Arpita usually tried to ignore these things. While she didn’t disagree with this per se, she didn’t find the gossip doing her any good. Feeling bad about her work will only make her do it less efficiently and those hundred and twenty hours work weeks would increase further. Better to put her head down and finish things as quickly as possible.

Yesterday, the product was finally launched. She was one of the lucky few who got a holiday, primarily because it was her birthday and her boss wanted to show how “caring” he was. Arpita knew this too but not unlike her colleagues, she ignored this as well.

She was lying on her bed since 6 am in the morning. That was her usual time to wake up and despite the break, she was unable to sleep beyond this time. But she was adamant to stay in the bed till at least 9 am.

“Thirty minutes to go,” she said to herself looking at the time. She had been scrolling through Instagram for the past 2.5 hrs and was surprised to see that one of her college friends got married.

“Did I get an invitation?” She wondered for a brief second before getting distracted by another image of another friend who had a kid. She remembered getting a message from him about this. She smiled and liked the photograph. He had always wanted a family.

‘What did I want?’ Arpita wondered.

She was dating. Or was she? She checked the messages from Jay and they hadn’t checked on each other for the last month. The last message was her telling him that she’s busy and will call later. There were a few calls from him after that but she hadn’t picked them.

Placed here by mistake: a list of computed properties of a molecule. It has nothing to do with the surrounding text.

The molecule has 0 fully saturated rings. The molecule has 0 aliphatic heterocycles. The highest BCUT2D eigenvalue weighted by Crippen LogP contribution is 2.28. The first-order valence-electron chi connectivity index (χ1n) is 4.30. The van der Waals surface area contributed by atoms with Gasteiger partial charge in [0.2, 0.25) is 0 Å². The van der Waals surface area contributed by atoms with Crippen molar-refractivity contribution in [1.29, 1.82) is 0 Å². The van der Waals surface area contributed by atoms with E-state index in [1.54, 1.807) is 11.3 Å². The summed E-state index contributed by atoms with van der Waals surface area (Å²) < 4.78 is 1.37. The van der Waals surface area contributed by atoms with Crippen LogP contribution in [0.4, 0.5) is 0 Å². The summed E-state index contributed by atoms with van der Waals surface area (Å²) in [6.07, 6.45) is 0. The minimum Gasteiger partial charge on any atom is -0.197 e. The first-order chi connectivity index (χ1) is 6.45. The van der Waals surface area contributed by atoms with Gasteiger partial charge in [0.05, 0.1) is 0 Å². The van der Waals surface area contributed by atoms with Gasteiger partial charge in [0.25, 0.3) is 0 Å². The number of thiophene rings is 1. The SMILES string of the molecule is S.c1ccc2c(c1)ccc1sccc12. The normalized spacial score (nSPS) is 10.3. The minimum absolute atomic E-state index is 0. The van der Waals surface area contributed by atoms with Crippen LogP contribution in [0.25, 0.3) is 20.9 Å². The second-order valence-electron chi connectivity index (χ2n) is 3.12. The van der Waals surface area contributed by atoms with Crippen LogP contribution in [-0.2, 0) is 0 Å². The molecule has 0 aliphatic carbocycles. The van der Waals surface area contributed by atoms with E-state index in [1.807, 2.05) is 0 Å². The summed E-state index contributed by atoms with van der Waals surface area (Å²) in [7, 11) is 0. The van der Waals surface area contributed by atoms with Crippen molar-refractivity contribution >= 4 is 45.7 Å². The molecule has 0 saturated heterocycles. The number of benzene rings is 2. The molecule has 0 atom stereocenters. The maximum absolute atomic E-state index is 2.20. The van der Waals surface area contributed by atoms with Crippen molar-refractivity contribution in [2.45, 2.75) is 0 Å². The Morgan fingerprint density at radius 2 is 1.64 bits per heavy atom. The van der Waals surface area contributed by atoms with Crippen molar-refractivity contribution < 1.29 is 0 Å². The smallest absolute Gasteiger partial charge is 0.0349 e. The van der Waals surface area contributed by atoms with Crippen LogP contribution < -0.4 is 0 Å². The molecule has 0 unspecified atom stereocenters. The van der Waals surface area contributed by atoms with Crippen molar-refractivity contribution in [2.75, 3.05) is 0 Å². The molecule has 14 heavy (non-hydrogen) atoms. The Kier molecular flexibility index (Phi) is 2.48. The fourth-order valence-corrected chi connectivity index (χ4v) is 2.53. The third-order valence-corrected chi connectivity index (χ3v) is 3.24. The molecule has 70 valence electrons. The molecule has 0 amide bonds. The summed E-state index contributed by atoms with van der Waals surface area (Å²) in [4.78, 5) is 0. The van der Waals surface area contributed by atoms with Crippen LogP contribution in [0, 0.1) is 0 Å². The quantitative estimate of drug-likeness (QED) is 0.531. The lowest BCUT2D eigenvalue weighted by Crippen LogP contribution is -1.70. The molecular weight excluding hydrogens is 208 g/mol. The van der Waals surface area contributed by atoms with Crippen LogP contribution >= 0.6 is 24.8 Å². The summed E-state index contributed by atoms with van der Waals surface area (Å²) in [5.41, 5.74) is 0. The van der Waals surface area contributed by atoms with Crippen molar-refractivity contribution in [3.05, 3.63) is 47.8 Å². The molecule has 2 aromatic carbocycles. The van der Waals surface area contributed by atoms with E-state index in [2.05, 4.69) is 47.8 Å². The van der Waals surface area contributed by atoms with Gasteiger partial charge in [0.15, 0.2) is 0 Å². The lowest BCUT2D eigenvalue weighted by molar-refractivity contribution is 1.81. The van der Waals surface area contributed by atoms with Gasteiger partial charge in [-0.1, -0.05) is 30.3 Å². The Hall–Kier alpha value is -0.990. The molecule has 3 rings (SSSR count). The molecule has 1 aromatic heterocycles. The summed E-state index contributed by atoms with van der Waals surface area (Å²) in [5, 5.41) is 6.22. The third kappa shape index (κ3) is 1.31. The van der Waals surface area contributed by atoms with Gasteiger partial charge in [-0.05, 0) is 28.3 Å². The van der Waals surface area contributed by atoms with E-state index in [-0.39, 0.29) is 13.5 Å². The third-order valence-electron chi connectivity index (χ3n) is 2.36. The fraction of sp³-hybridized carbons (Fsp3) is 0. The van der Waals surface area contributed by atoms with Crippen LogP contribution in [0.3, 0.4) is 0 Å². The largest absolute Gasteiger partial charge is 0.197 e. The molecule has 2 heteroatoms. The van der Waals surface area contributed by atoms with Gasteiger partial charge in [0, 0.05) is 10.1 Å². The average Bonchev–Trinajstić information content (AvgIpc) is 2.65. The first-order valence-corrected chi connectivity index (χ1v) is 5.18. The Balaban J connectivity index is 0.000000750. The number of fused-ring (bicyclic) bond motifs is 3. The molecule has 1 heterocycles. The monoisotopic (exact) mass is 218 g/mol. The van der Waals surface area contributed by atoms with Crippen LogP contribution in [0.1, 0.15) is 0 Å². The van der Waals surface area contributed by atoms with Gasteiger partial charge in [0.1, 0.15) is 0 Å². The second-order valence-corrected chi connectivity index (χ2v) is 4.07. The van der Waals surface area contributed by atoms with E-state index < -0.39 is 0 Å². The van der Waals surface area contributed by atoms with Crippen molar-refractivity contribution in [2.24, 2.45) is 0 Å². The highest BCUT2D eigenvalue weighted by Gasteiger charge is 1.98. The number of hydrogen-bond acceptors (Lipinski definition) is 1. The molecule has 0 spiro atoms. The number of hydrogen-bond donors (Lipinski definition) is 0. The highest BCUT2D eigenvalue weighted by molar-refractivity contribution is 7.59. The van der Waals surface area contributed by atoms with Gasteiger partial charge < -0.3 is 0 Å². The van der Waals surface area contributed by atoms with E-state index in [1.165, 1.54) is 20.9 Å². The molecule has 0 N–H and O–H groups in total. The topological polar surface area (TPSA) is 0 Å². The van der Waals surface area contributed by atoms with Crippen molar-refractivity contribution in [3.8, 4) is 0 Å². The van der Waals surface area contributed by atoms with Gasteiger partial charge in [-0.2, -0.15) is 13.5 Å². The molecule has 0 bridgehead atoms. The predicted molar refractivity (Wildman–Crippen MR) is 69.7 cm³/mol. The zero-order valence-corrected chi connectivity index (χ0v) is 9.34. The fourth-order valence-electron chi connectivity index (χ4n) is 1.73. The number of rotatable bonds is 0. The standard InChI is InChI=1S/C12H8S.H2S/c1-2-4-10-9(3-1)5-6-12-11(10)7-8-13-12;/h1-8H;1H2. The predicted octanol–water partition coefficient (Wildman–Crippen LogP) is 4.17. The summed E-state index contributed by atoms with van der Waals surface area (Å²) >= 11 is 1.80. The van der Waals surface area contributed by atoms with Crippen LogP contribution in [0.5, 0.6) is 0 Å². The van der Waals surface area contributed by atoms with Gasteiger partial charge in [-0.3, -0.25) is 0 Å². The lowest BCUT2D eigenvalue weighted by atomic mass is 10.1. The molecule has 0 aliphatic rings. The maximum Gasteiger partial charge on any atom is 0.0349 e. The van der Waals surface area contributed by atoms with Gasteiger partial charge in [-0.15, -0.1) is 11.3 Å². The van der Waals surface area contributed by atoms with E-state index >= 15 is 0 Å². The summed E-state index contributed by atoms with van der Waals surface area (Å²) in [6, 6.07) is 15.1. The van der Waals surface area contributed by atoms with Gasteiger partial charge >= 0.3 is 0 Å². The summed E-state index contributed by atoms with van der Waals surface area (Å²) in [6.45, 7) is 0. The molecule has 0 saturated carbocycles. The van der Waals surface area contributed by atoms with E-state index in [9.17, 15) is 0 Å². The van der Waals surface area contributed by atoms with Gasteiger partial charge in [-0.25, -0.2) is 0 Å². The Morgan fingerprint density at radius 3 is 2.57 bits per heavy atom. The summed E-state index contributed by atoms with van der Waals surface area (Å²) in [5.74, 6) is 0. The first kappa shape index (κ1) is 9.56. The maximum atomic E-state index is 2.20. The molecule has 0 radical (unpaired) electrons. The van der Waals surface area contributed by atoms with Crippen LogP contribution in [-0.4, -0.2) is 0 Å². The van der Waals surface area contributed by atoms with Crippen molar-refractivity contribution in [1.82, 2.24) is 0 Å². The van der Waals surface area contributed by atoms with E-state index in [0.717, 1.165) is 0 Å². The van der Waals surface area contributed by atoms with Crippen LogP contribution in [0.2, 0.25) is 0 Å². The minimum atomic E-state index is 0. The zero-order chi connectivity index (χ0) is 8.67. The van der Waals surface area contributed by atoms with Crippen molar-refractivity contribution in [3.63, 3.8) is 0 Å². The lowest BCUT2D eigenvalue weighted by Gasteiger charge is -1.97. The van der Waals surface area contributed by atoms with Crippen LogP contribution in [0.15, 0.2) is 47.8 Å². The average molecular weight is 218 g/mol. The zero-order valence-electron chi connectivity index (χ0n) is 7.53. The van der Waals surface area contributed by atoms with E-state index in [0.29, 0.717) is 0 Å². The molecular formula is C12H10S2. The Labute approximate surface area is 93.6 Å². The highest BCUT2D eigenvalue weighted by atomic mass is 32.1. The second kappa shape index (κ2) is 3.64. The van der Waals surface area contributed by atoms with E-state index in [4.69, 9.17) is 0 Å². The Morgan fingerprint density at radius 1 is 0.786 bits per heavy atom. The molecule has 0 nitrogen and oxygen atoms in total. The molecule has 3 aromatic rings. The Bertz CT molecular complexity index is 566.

She called him and got no response. She went to his Instagram and he had posted a photo with a new ‘boo’. She knew that she should feel sad but they had been dating only a few months and it was hard to feel any strong emotion. She installed a dating app, swiped for a few minutes, got bored, uninstalled it, and looked at the time again.

“What! Only five minutes have passed. How?” Arpita exclaimed.

Finally, the 8:59 turned to 9:00 and she jumped off the bed. She got ready and then sat on the bed again. Three years of working like a maniac and then overclocking it further in the past three weeks had left her with zero ideas of what to do with her free time.

“What are my hobbies?” Arpita wondered. She looked around the house and saw paintings she used to draw. She hadn’t tried her hand at one for over a year. There was also a keyboard but she didn’t remember having that.

“Oh yeah! Kyle left this one.”

She felt as if she was looking at her house after a long time. She hadn’t come back before 2 am for years now and most of her weekends were either traveling or at work. The only place which looked familiar was the bathroom where she spent most of the time except for the bed.

‘I can’t even remember my own house. Should I slow down?’ She messaged on her phone to the only person with whom she had some semblance of contact.

‘No.’

The reply came almost as swiftly as possible. She sighed. It wasn’t as if she had expected anything else. However, the message continued.

‘How can you even think that? We are barely out of poverty and are still not in any way capable of any financial hardships. Please don’t tell me you are getting these lousy thoughts due to the movies these days. Focus on your work. Focus on earning money. We, your parents, depend on you. Your younger brothers and sisters depend on you. Banish these thoughts from your mind.’

‘It was just a thought.’ Arpita replied. She had not intended to trigger her mother.

‘Is it because of some guy? You know you can’t marry right now. Not before at least one of your brothers is capable of taking care of us.’